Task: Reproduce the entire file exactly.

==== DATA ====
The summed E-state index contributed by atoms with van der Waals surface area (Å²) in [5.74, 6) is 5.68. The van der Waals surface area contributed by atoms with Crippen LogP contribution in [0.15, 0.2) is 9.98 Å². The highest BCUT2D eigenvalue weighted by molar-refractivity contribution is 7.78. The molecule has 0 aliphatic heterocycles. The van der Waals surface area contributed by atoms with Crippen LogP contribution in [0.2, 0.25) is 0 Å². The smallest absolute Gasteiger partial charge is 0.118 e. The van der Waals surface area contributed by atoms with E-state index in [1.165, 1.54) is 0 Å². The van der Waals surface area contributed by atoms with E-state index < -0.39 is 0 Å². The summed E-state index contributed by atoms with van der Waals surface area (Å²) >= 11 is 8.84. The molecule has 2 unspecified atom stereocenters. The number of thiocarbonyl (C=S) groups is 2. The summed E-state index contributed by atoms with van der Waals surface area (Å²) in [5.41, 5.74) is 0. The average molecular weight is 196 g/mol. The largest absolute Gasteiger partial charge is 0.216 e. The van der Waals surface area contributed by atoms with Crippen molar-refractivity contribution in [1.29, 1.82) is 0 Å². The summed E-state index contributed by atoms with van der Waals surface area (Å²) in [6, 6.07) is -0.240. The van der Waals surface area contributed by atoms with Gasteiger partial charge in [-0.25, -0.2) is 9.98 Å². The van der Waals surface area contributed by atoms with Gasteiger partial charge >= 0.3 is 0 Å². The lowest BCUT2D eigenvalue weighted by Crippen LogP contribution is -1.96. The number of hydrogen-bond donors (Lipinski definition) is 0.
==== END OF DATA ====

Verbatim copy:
The summed E-state index contributed by atoms with van der Waals surface area (Å²) in [5.74, 6) is 5.68. The van der Waals surface area contributed by atoms with Crippen LogP contribution in [0.15, 0.2) is 9.98 Å². The highest BCUT2D eigenvalue weighted by molar-refractivity contribution is 7.78. The molecule has 0 aliphatic heterocycles. The van der Waals surface area contributed by atoms with Crippen LogP contribution in [0.2, 0.25) is 0 Å². The smallest absolute Gasteiger partial charge is 0.118 e. The van der Waals surface area contributed by atoms with E-state index in [1.165, 1.54) is 0 Å². The van der Waals surface area contributed by atoms with E-state index < -0.39 is 0 Å². The summed E-state index contributed by atoms with van der Waals surface area (Å²) >= 11 is 8.84. The molecule has 2 unspecified atom stereocenters. The number of thiocarbonyl (C=S) groups is 2. The summed E-state index contributed by atoms with van der Waals surface area (Å²) in [5.41, 5.74) is 0. The average molecular weight is 196 g/mol. The largest absolute Gasteiger partial charge is 0.216 e. The van der Waals surface area contributed by atoms with Crippen molar-refractivity contribution in [1.29, 1.82) is 0 Å². The summed E-state index contributed by atoms with van der Waals surface area (Å²) in [6, 6.07) is -0.240. The van der Waals surface area contributed by atoms with Gasteiger partial charge in [-0.25, -0.2) is 9.98 Å². The van der Waals surface area contributed by atoms with Gasteiger partial charge >= 0.3 is 0 Å². The lowest BCUT2D eigenvalue weighted by Crippen LogP contribution is -1.96. The number of hydrogen-bond donors (Lipinski definition) is 0.